LSE boss succeeds Andrew Bailey as FCA chief executive

Nikhil Rathi pays tribute to the ‘strong legacy’ of his predecessor

The Financial Conduct Authority has revealed Nikhil Rathi is to become the new chief executive of the Financial Conduct Authority following Andrew Bailey’s appointment to the Bank of England earlier this year.

Rathi is currently chief executive of the London Stock Exchange and previously worked as a director for the financial services group at HM Treasury. In this role, he led the Treasury’s work on the UK’s EU and international financial services interests.

Rathi, who is 40 years old, will take up the role in the Autumn.

He will be paid an annual salary of £455,000, 12% pension, and will not be entitled to a bonus or paid any other benefits.

He will not be involved in any supervisory or enforcement decisions relating to the LSE Group until 22 June 2021. At the point he joins the FCA, he will have no remaining interests in LSE Group shares, either via long-term incentive plans or otherwise.

FCA praises interim CEO for Covid-19 response

FCA chair Charles Randell, said: “Nikhil has been closely involved in guiding the FCA’s development through his roles on our practitioner panel and markets practitioner panel, and brings both private sector management skills and experience of domestic and international regulatory policymaking.”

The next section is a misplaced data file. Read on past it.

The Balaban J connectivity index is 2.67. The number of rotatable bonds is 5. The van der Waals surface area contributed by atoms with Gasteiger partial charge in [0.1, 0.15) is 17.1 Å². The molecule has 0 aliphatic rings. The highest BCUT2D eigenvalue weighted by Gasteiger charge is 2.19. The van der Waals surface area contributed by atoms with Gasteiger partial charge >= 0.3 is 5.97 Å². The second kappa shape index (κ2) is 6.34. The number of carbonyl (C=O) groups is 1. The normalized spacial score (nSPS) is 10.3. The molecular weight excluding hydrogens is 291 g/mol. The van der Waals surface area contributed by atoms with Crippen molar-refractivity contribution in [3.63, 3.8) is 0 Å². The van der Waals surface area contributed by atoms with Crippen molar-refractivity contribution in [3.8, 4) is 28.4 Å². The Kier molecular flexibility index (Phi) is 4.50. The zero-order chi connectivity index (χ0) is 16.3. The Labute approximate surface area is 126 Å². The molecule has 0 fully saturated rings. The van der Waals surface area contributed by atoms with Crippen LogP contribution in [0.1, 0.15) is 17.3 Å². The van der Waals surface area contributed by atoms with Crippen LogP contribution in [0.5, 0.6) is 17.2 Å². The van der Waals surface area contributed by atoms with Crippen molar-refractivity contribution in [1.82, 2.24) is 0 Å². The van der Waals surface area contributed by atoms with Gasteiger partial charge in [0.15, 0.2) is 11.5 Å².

Randell thanked Christopher Woolard who had acted as interim CEO following Andrew Bailey’s departure in March.

He said Woolard had steered the FCA through its initial response to Covid-19 with “great energy and skill”.  “He has been an exemplary leader in this very difficult period.”

Rathi said: “In the years ahead, we will create together an even more diverse organisation, supporting the recovery with a special focus on vulnerable consumers, embracing new technology, playing our part in tackling climate change, enforcing high standards and ensuring the UK is a thought leader in international regulatory discussions.”

Andrew Bailey’s successor pays tribute to his ‘strong legacy’

He added that he looked forward to building on the “strong legacy” of Bailey and the “exceptional leadership” of Woolard and the FCA executive team during the crisis. “FCA colleagues can be very proud of their achievements in supporting consumers and the economy in all parts of the UK in recent months.”

Bailey was a controversial appointment to the Bank of England with the FCA under his watch accused of being too slow to act on issues such as the Woodford Equity Income fund suspension, mini bonds and the British Steel Pension Scheme scandal.

His appointment to the Bank of England, which was announced by former chancellor Sajid Javid in December 2019, reportedly split opinion in Downing Street. Javid was forced to defend his appointment and his role in the Woodford suspension in the House of Commons.

The Treasury select committee approved Bailey’s appointment unanimously but issued a warning to the FCA about its “culture, transparency and insufficient speed of action” both during his tenure and before.

See also: Industry slates Andrew Bailey’s track record as he lands BoE top job

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